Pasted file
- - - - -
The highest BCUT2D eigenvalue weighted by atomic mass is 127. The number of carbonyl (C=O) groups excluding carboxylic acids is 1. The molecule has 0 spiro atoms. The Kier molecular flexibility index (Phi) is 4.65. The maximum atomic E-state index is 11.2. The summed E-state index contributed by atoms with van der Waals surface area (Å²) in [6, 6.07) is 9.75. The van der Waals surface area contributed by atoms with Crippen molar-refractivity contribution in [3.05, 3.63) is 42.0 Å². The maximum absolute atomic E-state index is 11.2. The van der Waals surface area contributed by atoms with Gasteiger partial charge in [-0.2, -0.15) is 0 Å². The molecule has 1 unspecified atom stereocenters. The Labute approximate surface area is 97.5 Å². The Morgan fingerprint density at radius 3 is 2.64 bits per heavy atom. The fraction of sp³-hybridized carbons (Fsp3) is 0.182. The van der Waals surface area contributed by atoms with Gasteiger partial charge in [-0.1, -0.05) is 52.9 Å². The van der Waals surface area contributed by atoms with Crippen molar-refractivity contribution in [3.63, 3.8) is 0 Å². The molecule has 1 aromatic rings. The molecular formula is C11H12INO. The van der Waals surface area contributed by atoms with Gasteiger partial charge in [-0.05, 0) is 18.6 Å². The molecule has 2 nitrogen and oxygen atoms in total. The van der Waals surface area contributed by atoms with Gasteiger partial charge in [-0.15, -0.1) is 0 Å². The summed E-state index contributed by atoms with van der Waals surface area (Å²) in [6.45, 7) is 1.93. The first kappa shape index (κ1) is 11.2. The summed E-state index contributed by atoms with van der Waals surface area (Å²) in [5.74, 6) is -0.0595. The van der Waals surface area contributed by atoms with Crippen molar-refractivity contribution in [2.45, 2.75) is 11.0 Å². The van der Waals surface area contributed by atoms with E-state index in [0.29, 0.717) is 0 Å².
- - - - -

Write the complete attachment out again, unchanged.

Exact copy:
The highest BCUT2D eigenvalue weighted by atomic mass is 127. The number of carbonyl (C=O) groups excluding carboxylic acids is 1. The molecule has 0 spiro atoms. The Kier molecular flexibility index (Phi) is 4.65. The maximum atomic E-state index is 11.2. The summed E-state index contributed by atoms with van der Waals surface area (Å²) in [6, 6.07) is 9.75. The van der Waals surface area contributed by atoms with Crippen molar-refractivity contribution in [3.05, 3.63) is 42.0 Å². The maximum absolute atomic E-state index is 11.2. The van der Waals surface area contributed by atoms with Gasteiger partial charge in [-0.2, -0.15) is 0 Å². The molecule has 1 unspecified atom stereocenters. The Labute approximate surface area is 97.5 Å². The Morgan fingerprint density at radius 3 is 2.64 bits per heavy atom. The fraction of sp³-hybridized carbons (Fsp3) is 0.182. The van der Waals surface area contributed by atoms with Gasteiger partial charge in [-0.1, -0.05) is 52.9 Å². The van der Waals surface area contributed by atoms with Crippen molar-refractivity contribution in [3.63, 3.8) is 0 Å². The molecule has 1 aromatic rings. The molecular formula is C11H12INO. The van der Waals surface area contributed by atoms with Gasteiger partial charge in [-0.05, 0) is 18.6 Å². The molecule has 2 nitrogen and oxygen atoms in total. The van der Waals surface area contributed by atoms with Gasteiger partial charge in [-0.15, -0.1) is 0 Å². The summed E-state index contributed by atoms with van der Waals surface area (Å²) in [6.45, 7) is 1.93. The first kappa shape index (κ1) is 11.2. The summed E-state index contributed by atoms with van der Waals surface area (Å²) in [5.74, 6) is -0.0595. The van der Waals surface area contributed by atoms with Crippen molar-refractivity contribution in [2.45, 2.75) is 11.0 Å². The van der Waals surface area contributed by atoms with E-state index in [0.29, 0.717) is 0 Å².